Clinical Infectious Diseases 02/2014; DOI:10.1093/cid/ciu075 · 9.42 Impact Factor
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    ABSTRACT: Hand, foot, and mouth disease is a common childhood illness caused by enteroviruses. Increasingly, the disease has a substantial burden throughout east and southeast Asia. To better inform vaccine and other interventions, we characterised the epidemiology of hand, foot, and mouth disease in China on the basis of enhanced surveillance. We extracted epidemiological, clinical, and laboratory data from cases of hand, foot, and mouth disease reported to the Chinese Center for Disease Control and Prevention between Jan 1, 2008, and Dec 31, 2012. We then compiled climatic, geographical, and demographic information. All analyses were stratified by age, disease severity, laboratory confirmation status, and enterovirus serotype. The surveillance registry included 7 200 092 probable cases of hand, foot, and mouth disease (annual incidence, 1·2 per 1000 person-years from 2010-12), of which 267 942 (3·7%) were laboratory confirmed and 2457 (0·03%) were fatal. Incidence and mortality were highest in children aged 12-23 months (38·2 cases per 1000 person-years and 1·5 deaths per 100 000 person-years in 2012). Median duration from onset to diagnosis was 1·5 days (IQR 0·5-2·5) and median duration from onset to death was 3·5 days (2·5-4·5). The absolute number of patients with cardiopulmonary or neurological complications was 82 486 (case-severity rate 1·1%), and 2457 of 82486 patients with severe disease died (fatality rate 3·0%); 1617 of 1737 laboratory confirmed deaths (93%) were associated with enterovirus 71. Every year in June, hand, foot, and mouth disease peaked in north China, whereas southern China had semiannual outbreaks in May and September-October. Geographical differences in seasonal patterns were weakly associated with climate and demographic factors (variance explained 8-23% and 3-19%, respectively). This is the largest population-based study up to now of the epidemiology of hand, foot, and mouth disease. Future mitigation policies should take into account the heterogeneities of disease burden identified. Additional epidemiological and serological studies are warranted to elucidate the dynamics and immunity patterns of local hand, foot, and mouth disease and to optimise interventions. China-US Collaborative Program on Emerging and Re-emerging Infectious Diseases, WHO, The Li Ka Shing Oxford Global Health Programme and Wellcome Trust, Harvard Center for Communicable Disease Dynamics, and Health and Medical Research Fund, Government of Hong Kong Special Administrative Region.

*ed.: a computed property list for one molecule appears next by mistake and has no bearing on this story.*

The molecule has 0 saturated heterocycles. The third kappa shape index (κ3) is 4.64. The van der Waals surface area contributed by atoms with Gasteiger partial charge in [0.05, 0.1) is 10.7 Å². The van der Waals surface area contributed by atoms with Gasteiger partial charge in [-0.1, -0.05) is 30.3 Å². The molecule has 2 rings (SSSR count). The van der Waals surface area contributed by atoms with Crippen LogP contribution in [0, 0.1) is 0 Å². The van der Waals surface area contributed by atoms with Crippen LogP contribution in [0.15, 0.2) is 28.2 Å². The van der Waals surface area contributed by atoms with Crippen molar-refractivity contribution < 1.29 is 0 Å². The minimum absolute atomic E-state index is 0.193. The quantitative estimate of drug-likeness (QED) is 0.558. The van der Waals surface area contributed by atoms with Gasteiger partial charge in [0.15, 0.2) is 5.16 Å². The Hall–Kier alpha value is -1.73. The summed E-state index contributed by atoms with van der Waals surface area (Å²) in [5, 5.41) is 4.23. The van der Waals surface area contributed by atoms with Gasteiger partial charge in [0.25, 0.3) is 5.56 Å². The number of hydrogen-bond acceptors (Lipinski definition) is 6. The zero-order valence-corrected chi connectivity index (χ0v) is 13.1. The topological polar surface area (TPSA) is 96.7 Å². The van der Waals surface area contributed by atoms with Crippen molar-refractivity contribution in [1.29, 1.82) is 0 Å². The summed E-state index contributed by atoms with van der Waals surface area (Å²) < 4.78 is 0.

The Lancet Infectious Diseases 01/2014; 14(4). DOI:10.1016/S1473-3099(13)70342-6 · 19.45 Impact Factor
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    ABSTRACT: For nearly a decade, interest groups, from politicians to economists to physicians, have touted digitization of the nation's health information. One frequently mentioned benefit is the transmission of information electronically from laboratories to public health personnel, allowing them to rapidly analyze and act on these data. Switching from paper to electronic laboratory reports (ELRs) was thought to solve many public health surveillance issues, including workload, accuracy, and timeliness. However, barriers remain for both laboratories and public health agencies to realize the full benefits of ELRs. The New York City experience highlights several successes and challenges of electronic reporting and is supported by peer-reviewed literature. Lessons learned from ELR systems will benefit efforts to standardize electronic medical records reporting to health departments. (Am J Public Health. Published online ahead of print January 16, 2014: e1-e6. doi:10.2105/AJPH.2013.301753).
    American Journal of Public Health 01/2014; 104(3). DOI:10.2105/AJPH.2013.301753 · 4.23 Impact Factor
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    ABSTRACT: In 2012, the New York City Department of Health and Mental Hygiene matched HIV, tuberculosis, viral hepatitis, and sexually transmitted disease surveillance data to identify the burden of infection with multiple diseases. HIV, tuberculosis, hepatitis B, hepatitis C, chlamydia, gonorrhea, and syphilis surveillance data from 2000 to 2010 were matched using a deterministic method. Data on deaths from the Department of Health and Mental Hygiene's Office of Vital Statistics were also matched. The final data set contained 840,248 people; 13% had 2 or more diseases. People with a report of syphilis had the highest proportion of matches with other diseases (64%), followed by gonorrhea (52%), HIV (31%), tuberculosis (23%), hepatitis C (20%), chlamydia (16%), and hepatitis B (11%). The findings indicate several possible infectious disease syndemics in New York City and highlight the need to integrate surveillance data from different infectious disease programs. Conducting the match brought surveillance programs together to work collaboratively and has resulted in ongoing partnerships on programmatic activities that address multiple diseases.